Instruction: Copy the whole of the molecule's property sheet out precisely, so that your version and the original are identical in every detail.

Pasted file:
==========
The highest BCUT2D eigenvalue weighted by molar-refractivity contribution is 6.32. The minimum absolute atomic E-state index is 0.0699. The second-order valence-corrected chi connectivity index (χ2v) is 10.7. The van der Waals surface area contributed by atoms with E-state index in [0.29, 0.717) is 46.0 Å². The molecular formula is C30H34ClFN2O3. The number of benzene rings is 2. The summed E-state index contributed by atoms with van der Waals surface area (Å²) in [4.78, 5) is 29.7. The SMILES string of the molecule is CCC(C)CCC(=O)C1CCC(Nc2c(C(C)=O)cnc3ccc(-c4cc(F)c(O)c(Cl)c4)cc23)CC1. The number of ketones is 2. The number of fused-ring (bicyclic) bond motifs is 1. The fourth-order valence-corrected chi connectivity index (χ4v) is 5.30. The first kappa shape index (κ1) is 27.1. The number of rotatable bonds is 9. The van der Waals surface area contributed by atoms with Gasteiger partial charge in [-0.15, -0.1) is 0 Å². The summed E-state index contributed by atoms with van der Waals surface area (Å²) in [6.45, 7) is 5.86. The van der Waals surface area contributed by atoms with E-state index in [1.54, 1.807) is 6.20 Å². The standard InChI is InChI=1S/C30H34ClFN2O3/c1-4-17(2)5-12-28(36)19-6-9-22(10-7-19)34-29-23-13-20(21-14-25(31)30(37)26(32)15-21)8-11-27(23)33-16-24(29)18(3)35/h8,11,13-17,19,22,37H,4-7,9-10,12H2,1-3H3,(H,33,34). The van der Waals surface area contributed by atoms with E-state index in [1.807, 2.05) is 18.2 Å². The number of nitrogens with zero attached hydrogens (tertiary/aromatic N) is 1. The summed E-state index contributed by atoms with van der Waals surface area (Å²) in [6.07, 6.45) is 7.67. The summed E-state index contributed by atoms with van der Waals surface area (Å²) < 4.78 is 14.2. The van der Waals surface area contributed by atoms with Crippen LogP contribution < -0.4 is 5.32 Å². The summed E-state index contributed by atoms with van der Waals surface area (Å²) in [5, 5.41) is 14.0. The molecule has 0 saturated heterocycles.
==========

The highest BCUT2D eigenvalue weighted by molar-refractivity contribution is 6.32. The minimum absolute atomic E-state index is 0.0699. The second-order valence-corrected chi connectivity index (χ2v) is 10.7. The van der Waals surface area contributed by atoms with E-state index in [0.29, 0.717) is 46.0 Å². The molecular formula is C30H34ClFN2O3. The number of benzene rings is 2. The summed E-state index contributed by atoms with van der Waals surface area (Å²) in [4.78, 5) is 29.7. The SMILES string of the molecule is CCC(C)CCC(=O)C1CCC(Nc2c(C(C)=O)cnc3ccc(-c4cc(F)c(O)c(Cl)c4)cc23)CC1. The number of ketones is 2. The number of fused-ring (bicyclic) bond motifs is 1. The fourth-order valence-corrected chi connectivity index (χ4v) is 5.30. The first kappa shape index (κ1) is 27.1. The number of rotatable bonds is 9. The van der Waals surface area contributed by atoms with Gasteiger partial charge in [-0.15, -0.1) is 0 Å². The summed E-state index contributed by atoms with van der Waals surface area (Å²) in [6.45, 7) is 5.86. The van der Waals surface area contributed by atoms with E-state index in [1.54, 1.807) is 6.20 Å². The standard InChI is InChI=1S/C30H34ClFN2O3/c1-4-17(2)5-12-28(36)19-6-9-22(10-7-19)34-29-23-13-20(21-14-25(31)30(37)26(32)15-21)8-11-27(23)33-16-24(29)18(3)35/h8,11,13-17,19,22,37H,4-7,9-10,12H2,1-3H3,(H,33,34). The van der Waals surface area contributed by atoms with E-state index in [1.807, 2.05) is 18.2 Å². The number of nitrogens with zero attached hydrogens (tertiary/aromatic N) is 1. The summed E-state index contributed by atoms with van der Waals surface area (Å²) in [6.07, 6.45) is 7.67. The summed E-state index contributed by atoms with van der Waals surface area (Å²) < 4.78 is 14.2. The van der Waals surface area contributed by atoms with Crippen LogP contribution < -0.4 is 5.32 Å². The summed E-state index contributed by atoms with van der Waals surface area (Å²) in [5, 5.41) is 14.0. The molecule has 0 saturated heterocycles.